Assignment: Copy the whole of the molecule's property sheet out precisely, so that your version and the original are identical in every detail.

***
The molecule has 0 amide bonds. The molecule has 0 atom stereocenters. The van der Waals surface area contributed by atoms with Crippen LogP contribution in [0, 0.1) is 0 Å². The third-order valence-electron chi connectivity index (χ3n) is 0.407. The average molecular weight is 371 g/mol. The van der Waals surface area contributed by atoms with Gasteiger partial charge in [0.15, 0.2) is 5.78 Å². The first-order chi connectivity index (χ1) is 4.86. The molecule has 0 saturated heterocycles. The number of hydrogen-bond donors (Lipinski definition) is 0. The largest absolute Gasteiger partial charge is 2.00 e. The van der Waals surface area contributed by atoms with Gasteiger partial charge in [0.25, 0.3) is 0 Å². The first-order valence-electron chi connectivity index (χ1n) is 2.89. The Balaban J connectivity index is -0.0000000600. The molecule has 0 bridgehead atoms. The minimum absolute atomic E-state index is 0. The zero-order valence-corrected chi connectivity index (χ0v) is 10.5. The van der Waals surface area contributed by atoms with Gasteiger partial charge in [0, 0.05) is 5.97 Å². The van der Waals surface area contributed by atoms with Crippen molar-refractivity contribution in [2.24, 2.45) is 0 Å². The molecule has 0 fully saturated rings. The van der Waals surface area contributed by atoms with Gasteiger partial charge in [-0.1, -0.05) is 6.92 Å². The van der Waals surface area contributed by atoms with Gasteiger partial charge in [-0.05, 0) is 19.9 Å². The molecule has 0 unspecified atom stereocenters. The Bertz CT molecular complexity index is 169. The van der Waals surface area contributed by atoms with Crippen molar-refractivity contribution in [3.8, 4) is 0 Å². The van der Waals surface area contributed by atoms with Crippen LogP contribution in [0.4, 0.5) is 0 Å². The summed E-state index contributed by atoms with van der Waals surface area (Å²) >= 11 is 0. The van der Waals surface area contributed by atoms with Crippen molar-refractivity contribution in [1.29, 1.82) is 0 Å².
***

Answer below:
The molecule has 0 amide bonds. The molecule has 0 atom stereocenters. The van der Waals surface area contributed by atoms with Crippen LogP contribution in [0, 0.1) is 0 Å². The third-order valence-electron chi connectivity index (χ3n) is 0.407. The average molecular weight is 371 g/mol. The van der Waals surface area contributed by atoms with Gasteiger partial charge in [0.15, 0.2) is 5.78 Å². The first-order chi connectivity index (χ1) is 4.86. The molecule has 0 saturated heterocycles. The number of hydrogen-bond donors (Lipinski definition) is 0. The largest absolute Gasteiger partial charge is 2.00 e. The van der Waals surface area contributed by atoms with Gasteiger partial charge in [0.25, 0.3) is 0 Å². The first-order valence-electron chi connectivity index (χ1n) is 2.89. The Balaban J connectivity index is -0.0000000600. The molecule has 0 bridgehead atoms. The minimum absolute atomic E-state index is 0. The zero-order valence-corrected chi connectivity index (χ0v) is 10.5. The van der Waals surface area contributed by atoms with Gasteiger partial charge in [0, 0.05) is 5.97 Å². The van der Waals surface area contributed by atoms with Crippen molar-refractivity contribution in [2.24, 2.45) is 0 Å². The molecule has 0 fully saturated rings. The van der Waals surface area contributed by atoms with Gasteiger partial charge in [-0.1, -0.05) is 6.92 Å². The van der Waals surface area contributed by atoms with Gasteiger partial charge in [-0.05, 0) is 19.9 Å². The molecule has 0 unspecified atom stereocenters. The Bertz CT molecular complexity index is 169. The van der Waals surface area contributed by atoms with Crippen molar-refractivity contribution in [3.8, 4) is 0 Å². The van der Waals surface area contributed by atoms with Crippen LogP contribution in [0.4, 0.5) is 0 Å². The summed E-state index contributed by atoms with van der Waals surface area (Å²) >= 11 is 0. The van der Waals surface area contributed by atoms with Crippen molar-refractivity contribution in [1.29, 1.82) is 0 Å².